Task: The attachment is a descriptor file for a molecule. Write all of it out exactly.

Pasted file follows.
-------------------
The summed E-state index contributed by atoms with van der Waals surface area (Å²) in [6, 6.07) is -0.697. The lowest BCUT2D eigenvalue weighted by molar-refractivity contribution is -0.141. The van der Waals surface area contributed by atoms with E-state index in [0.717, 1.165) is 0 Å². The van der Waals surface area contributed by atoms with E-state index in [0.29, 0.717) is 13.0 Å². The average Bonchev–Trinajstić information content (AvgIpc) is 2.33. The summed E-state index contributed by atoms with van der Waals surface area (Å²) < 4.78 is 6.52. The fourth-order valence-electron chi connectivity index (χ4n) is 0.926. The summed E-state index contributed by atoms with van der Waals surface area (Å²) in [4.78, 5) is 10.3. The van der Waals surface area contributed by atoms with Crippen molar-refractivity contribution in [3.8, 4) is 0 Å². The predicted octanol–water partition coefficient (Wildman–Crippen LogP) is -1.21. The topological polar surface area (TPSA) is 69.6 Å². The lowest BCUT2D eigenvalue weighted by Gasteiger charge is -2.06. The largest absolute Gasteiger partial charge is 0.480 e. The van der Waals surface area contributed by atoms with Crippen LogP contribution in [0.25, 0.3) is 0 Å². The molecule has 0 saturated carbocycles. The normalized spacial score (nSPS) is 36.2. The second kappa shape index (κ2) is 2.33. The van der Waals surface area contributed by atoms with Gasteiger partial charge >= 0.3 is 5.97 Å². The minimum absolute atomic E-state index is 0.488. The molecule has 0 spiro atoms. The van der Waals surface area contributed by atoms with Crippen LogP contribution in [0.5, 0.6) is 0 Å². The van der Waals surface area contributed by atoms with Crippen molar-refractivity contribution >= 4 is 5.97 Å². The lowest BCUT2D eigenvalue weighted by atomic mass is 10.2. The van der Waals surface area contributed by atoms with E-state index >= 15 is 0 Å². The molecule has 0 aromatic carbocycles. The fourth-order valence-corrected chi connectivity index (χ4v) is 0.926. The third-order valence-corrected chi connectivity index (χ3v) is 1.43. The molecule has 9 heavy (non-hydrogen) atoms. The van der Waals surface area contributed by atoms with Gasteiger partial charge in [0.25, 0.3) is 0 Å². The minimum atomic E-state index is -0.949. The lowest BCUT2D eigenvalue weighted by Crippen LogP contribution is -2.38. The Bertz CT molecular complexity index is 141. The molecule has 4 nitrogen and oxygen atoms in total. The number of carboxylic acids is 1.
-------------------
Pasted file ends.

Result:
The summed E-state index contributed by atoms with van der Waals surface area (Å²) in [6, 6.07) is -0.697. The lowest BCUT2D eigenvalue weighted by molar-refractivity contribution is -0.141. The van der Waals surface area contributed by atoms with E-state index in [0.717, 1.165) is 0 Å². The van der Waals surface area contributed by atoms with E-state index in [0.29, 0.717) is 13.0 Å². The average Bonchev–Trinajstić information content (AvgIpc) is 2.33. The summed E-state index contributed by atoms with van der Waals surface area (Å²) < 4.78 is 6.52. The fourth-order valence-electron chi connectivity index (χ4n) is 0.926. The summed E-state index contributed by atoms with van der Waals surface area (Å²) in [4.78, 5) is 10.3. The van der Waals surface area contributed by atoms with Crippen molar-refractivity contribution in [3.8, 4) is 0 Å². The predicted octanol–water partition coefficient (Wildman–Crippen LogP) is -1.21. The topological polar surface area (TPSA) is 69.6 Å². The lowest BCUT2D eigenvalue weighted by Gasteiger charge is -2.06. The largest absolute Gasteiger partial charge is 0.480 e. The van der Waals surface area contributed by atoms with Crippen LogP contribution in [0.25, 0.3) is 0 Å². The molecule has 0 saturated carbocycles. The normalized spacial score (nSPS) is 36.2. The second kappa shape index (κ2) is 2.33. The van der Waals surface area contributed by atoms with Gasteiger partial charge >= 0.3 is 5.97 Å². The minimum absolute atomic E-state index is 0.488. The molecule has 0 spiro atoms. The van der Waals surface area contributed by atoms with Crippen LogP contribution in [0.5, 0.6) is 0 Å². The van der Waals surface area contributed by atoms with Crippen molar-refractivity contribution >= 4 is 5.97 Å². The lowest BCUT2D eigenvalue weighted by atomic mass is 10.2. The van der Waals surface area contributed by atoms with E-state index >= 15 is 0 Å². The molecule has 0 aromatic carbocycles. The fourth-order valence-corrected chi connectivity index (χ4v) is 0.926. The third-order valence-corrected chi connectivity index (χ3v) is 1.43. The molecule has 9 heavy (non-hydrogen) atoms. The van der Waals surface area contributed by atoms with Gasteiger partial charge in [0.25, 0.3) is 0 Å². The minimum atomic E-state index is -0.949. The lowest BCUT2D eigenvalue weighted by Crippen LogP contribution is -2.38. The Bertz CT molecular complexity index is 141. The molecule has 4 nitrogen and oxygen atoms in total. The number of carboxylic acids is 1.